City pays high price to fulfill promise of park land in Williamsburg

November 08, 2011 09:53AM

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Parks Department commissioner Adrian Benepe and a rendering of the Finger Building in Williamsburg
The very same measures the city put in place to spur residential development in Williamsburg are coming back to haunt it as it tries to fulfill parkland promises to residents near the hated “Finger Building,” according to the New York Times.

The 200-foot-tall building, located at 144 North 8th Street, managed to be grandfathered in after the city rezoned large portions of Williamsburg and Greenpoint to reduce the height of buildings off the waterfront to 60 feet. But the larger purpose of the rezoning was to encourage inland development, which would have brought thousands more residents to an area that was already short on public green space. As a result, the city had promised a 28-acre patch of land to the community, which it would turn into a park.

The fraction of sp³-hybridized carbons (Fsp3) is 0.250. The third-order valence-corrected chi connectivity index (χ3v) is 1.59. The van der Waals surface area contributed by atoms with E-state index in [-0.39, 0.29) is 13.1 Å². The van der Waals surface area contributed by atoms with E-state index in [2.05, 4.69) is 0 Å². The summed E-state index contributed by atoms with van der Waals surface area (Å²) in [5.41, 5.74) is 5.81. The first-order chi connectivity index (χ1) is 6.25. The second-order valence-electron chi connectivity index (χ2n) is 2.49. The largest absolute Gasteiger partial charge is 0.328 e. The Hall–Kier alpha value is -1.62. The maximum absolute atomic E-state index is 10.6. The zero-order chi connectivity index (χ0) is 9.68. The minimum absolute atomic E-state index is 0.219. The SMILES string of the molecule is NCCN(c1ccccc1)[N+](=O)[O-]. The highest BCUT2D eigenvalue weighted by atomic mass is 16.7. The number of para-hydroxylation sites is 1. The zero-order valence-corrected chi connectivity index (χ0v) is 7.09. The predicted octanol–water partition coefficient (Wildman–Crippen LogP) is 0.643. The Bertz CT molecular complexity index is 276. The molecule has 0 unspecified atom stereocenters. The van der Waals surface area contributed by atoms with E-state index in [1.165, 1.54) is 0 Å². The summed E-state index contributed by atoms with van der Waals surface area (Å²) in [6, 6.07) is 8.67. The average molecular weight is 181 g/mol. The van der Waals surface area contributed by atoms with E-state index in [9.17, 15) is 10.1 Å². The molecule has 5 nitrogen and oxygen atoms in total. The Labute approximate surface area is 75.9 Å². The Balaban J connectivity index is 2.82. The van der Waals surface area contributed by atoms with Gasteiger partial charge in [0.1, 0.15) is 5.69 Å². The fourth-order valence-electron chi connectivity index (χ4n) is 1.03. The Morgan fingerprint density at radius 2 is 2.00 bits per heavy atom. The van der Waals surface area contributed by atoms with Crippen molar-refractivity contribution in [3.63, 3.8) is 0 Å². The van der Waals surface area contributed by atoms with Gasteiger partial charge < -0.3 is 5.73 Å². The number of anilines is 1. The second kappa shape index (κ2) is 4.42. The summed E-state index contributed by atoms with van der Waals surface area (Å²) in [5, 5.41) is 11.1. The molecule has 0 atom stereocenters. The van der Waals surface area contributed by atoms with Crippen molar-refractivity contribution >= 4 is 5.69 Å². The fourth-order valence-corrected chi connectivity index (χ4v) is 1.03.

Though the development has come, most of the park has not. The city has encountered astronomical prices as it tries to acquire the land, largely because the current owners of the land recognize the value it could hold for the very same residential developments the city was encouraging.

The city has paid $95 million for an 8.7-acre parcel, a 2.5-acre plot for $30 million and is working to buy another piece for about $80 million from Bayside Fuel Oil. Norman Brodsky, owner of a parcel that would be part of the park, is believed to be asking $120 million for his 11-acre parcel.

“The city is investing in excess of $315 million in this one community, which is a quarter of our total capital budget for 20 years in the borough of Brooklyn,” said New York City Department of Parks and Recreation Commissioner Adrian Benepe. [NYT]